5. Want to become a ham? Soon I will be putting together a class. Maybe you are interested in radio or electronics. Maybe you are interested in Emergency prep. Maybe you just want someone to chat with on a long freeway drive.
  6. Get other people to help. The more people in a net, the more info we have and the more connection points.
  7. If an incident happens, get on the air.
  8. Bring other people to the net

If you want to help, send me a contact. We will go from there. We may be able to help you, or you may be able to help us. You can be new or experienced, HT, mobile or base station.

Special Olympics

It’s official, Southern California Special Olympics is back, and we will be needing communications volunteers. When I got started on this event, I volunteered because Henry WA6RJA was asking for help. We were out there at 5:00am (we are not that early this time) so I was drowsy. I was the new guy so I was at a position that didn’t have much activity and I was leaning against a post waiting for something to happen. Someone poked me in the back and startled me, when I spun around it was one of the athletes. She had her gold medal, an ear to ear grin and was showing it to everyone whether she knew them or not. I was hooked from that point on. This even is very important to them and I enjoy being a part of making it happen.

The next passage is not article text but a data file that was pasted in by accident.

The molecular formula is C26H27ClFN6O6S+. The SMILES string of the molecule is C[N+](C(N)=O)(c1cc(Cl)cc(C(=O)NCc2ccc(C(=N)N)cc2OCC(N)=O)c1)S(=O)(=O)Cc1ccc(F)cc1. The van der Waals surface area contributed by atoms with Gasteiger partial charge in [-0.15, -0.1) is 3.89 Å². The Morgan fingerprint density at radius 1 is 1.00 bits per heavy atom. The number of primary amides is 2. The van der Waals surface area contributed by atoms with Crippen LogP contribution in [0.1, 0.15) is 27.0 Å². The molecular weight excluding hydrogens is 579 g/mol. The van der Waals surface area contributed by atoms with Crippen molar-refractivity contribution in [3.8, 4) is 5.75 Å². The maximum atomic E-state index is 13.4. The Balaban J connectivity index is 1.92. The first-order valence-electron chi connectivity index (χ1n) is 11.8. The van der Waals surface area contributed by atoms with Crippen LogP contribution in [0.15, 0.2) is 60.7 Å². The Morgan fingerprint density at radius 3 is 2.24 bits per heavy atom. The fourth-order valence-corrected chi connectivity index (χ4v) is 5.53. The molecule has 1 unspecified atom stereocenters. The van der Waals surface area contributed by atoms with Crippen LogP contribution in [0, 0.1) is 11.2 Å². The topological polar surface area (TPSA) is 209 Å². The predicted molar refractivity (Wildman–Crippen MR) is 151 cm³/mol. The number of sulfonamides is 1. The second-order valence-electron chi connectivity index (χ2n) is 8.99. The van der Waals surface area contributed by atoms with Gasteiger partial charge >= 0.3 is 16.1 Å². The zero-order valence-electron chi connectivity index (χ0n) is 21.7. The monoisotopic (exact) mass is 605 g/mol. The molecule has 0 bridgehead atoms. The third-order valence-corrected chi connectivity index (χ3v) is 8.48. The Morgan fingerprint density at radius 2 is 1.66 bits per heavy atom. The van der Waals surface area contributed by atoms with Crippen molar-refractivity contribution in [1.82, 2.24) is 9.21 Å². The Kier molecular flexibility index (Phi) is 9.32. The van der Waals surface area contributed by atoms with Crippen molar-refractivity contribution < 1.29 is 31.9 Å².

The dates are June 10-11. Time 8:00am to 4:00pm at Cal State Long Beach. Our trailer will be in the parking lot west of the pyramid and Miriam Way. Operating frequency will be 146.235+ 100 ctcss. In addition to being a worthwhile community service, it is also good training for emergency operations. We also have radios that can be used by non licensed people.

We need enough people to cover the venues, provide relief and adapt to situations.

Venues will be:
Track and Field
Games HQ
Honored Guest
Family tent
Net Control

Some contacts disappeared for unknown reasons, if you did not get a confirmation please contact me again. If you can help out please let us know

What a repeater looks like